The mineral make-up of iron-containing particles determines their solubility in sea water, according to a study published online in Nature Geoscience. Iron can stimulate biological productivity in many regions of the world ocean, but only if it exists in a readily dissolvable form.
Andrew Schroth and colleagues analysed the solubility and mineral make-up of iron in aerosols derived from arid soils, glacial weathering products and oil combustion products. Less than 1% of the iron in arid soils was soluble, whereas 2-3% of the iron in glacial products and over 77% of the iron in oil combustion products dissolved. Iron solubility was directly linked to the chemical form of the iron.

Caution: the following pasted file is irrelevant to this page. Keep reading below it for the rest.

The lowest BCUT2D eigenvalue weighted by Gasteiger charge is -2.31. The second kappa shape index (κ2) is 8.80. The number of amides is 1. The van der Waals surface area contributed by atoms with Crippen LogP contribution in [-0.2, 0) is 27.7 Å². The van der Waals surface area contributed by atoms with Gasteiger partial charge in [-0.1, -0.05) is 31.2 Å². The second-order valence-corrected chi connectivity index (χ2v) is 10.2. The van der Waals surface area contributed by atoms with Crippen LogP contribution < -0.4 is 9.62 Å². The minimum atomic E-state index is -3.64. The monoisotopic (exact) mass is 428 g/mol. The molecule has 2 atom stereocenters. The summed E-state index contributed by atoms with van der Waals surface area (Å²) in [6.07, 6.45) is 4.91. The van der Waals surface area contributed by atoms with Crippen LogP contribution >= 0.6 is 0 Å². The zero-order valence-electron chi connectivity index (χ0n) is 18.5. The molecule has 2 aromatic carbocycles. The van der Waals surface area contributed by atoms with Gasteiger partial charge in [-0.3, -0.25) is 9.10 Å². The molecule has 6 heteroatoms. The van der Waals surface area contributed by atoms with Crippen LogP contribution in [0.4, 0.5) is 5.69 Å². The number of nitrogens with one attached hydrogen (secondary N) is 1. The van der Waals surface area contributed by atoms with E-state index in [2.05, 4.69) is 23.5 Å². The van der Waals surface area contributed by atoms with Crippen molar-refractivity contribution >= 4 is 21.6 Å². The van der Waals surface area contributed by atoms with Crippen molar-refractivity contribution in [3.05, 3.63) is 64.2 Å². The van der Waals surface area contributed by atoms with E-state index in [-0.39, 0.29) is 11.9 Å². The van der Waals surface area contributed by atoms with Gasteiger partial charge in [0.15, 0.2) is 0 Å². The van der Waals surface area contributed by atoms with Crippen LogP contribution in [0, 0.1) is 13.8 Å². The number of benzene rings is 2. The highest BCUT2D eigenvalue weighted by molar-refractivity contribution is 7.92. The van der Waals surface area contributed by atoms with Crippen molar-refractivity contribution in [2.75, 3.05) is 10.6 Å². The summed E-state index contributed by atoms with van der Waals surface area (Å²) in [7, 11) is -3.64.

The authors suggest that changes in the distribution of deserts, glaciers and fossil-fuel combustion could have a pronounced effect on aerosol iron solubility, and therefore on biological productivity and the ocean carbon cycle.
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